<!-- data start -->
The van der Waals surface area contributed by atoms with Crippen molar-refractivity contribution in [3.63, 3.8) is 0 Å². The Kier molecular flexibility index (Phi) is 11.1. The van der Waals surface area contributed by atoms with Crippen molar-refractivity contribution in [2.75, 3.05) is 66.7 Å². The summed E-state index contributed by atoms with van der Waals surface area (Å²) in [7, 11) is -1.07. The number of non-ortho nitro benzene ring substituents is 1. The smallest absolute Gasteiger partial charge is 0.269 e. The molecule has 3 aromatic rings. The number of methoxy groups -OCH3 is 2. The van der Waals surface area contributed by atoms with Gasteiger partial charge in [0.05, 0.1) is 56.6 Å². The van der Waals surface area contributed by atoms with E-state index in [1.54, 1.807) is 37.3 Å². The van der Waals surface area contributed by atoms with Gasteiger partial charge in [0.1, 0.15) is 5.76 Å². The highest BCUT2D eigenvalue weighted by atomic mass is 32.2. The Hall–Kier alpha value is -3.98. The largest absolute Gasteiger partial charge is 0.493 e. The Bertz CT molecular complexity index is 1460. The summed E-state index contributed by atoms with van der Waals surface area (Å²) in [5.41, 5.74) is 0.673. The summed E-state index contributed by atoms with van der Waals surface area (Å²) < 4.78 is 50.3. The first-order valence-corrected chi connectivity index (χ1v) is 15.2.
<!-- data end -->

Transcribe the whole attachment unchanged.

The van der Waals surface area contributed by atoms with Crippen molar-refractivity contribution in [3.63, 3.8) is 0 Å². The Kier molecular flexibility index (Phi) is 11.1. The van der Waals surface area contributed by atoms with Crippen molar-refractivity contribution in [2.75, 3.05) is 66.7 Å². The summed E-state index contributed by atoms with van der Waals surface area (Å²) in [7, 11) is -1.07. The number of non-ortho nitro benzene ring substituents is 1. The smallest absolute Gasteiger partial charge is 0.269 e. The molecule has 3 aromatic rings. The number of methoxy groups -OCH3 is 2. The van der Waals surface area contributed by atoms with Gasteiger partial charge in [0.05, 0.1) is 56.6 Å². The van der Waals surface area contributed by atoms with E-state index in [1.54, 1.807) is 37.3 Å². The van der Waals surface area contributed by atoms with Gasteiger partial charge in [0.1, 0.15) is 5.76 Å². The highest BCUT2D eigenvalue weighted by atomic mass is 32.2. The Hall–Kier alpha value is -3.98. The largest absolute Gasteiger partial charge is 0.493 e. The Bertz CT molecular complexity index is 1460. The summed E-state index contributed by atoms with van der Waals surface area (Å²) in [5.41, 5.74) is 0.673. The summed E-state index contributed by atoms with van der Waals surface area (Å²) < 4.78 is 50.3. The first-order valence-corrected chi connectivity index (χ1v) is 15.2.